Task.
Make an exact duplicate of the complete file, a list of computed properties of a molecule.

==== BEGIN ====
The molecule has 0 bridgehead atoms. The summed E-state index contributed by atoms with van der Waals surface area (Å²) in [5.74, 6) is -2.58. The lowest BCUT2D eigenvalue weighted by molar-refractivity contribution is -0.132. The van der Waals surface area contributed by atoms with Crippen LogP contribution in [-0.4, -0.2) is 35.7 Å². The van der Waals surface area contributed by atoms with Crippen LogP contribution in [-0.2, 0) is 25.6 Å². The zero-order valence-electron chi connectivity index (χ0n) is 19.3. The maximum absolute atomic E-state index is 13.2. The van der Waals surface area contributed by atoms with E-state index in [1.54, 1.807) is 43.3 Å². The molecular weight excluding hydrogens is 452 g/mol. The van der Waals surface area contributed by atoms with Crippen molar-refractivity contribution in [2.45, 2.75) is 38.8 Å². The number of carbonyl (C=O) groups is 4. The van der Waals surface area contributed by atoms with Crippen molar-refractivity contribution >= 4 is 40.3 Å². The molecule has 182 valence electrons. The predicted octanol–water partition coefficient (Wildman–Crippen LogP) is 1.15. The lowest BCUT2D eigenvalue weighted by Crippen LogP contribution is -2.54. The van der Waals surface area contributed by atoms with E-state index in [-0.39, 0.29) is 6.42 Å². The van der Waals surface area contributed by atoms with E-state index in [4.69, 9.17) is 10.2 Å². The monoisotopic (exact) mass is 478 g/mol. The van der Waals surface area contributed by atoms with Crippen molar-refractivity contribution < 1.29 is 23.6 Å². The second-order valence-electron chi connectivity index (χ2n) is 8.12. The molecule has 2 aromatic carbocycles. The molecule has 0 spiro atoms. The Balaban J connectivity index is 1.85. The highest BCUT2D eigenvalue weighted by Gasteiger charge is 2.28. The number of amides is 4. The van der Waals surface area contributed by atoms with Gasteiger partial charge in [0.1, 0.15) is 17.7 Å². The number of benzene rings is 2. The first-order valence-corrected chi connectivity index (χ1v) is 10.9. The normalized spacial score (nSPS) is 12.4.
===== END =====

The molecule has 0 bridgehead atoms. The summed E-state index contributed by atoms with van der Waals surface area (Å²) in [5.74, 6) is -2.58. The lowest BCUT2D eigenvalue weighted by molar-refractivity contribution is -0.132. The van der Waals surface area contributed by atoms with Crippen LogP contribution in [-0.4, -0.2) is 35.7 Å². The van der Waals surface area contributed by atoms with Crippen LogP contribution in [-0.2, 0) is 25.6 Å². The zero-order valence-electron chi connectivity index (χ0n) is 19.3. The maximum absolute atomic E-state index is 13.2. The van der Waals surface area contributed by atoms with E-state index in [1.54, 1.807) is 43.3 Å². The molecular weight excluding hydrogens is 452 g/mol. The van der Waals surface area contributed by atoms with Crippen molar-refractivity contribution in [2.45, 2.75) is 38.8 Å². The number of carbonyl (C=O) groups is 4. The van der Waals surface area contributed by atoms with Crippen molar-refractivity contribution >= 4 is 40.3 Å². The molecule has 182 valence electrons. The predicted octanol–water partition coefficient (Wildman–Crippen LogP) is 1.15. The lowest BCUT2D eigenvalue weighted by Crippen LogP contribution is -2.54. The van der Waals surface area contributed by atoms with E-state index in [-0.39, 0.29) is 6.42 Å². The van der Waals surface area contributed by atoms with E-state index in [4.69, 9.17) is 10.2 Å². The monoisotopic (exact) mass is 478 g/mol. The van der Waals surface area contributed by atoms with Crippen molar-refractivity contribution < 1.29 is 23.6 Å². The second-order valence-electron chi connectivity index (χ2n) is 8.12. The molecule has 2 aromatic carbocycles. The molecule has 0 spiro atoms. The Balaban J connectivity index is 1.85. The highest BCUT2D eigenvalue weighted by Gasteiger charge is 2.28. The number of amides is 4. The van der Waals surface area contributed by atoms with Gasteiger partial charge in [0.1, 0.15) is 17.7 Å². The number of benzene rings is 2. The first-order valence-corrected chi connectivity index (χ1v) is 10.9. The normalized spacial score (nSPS) is 12.4.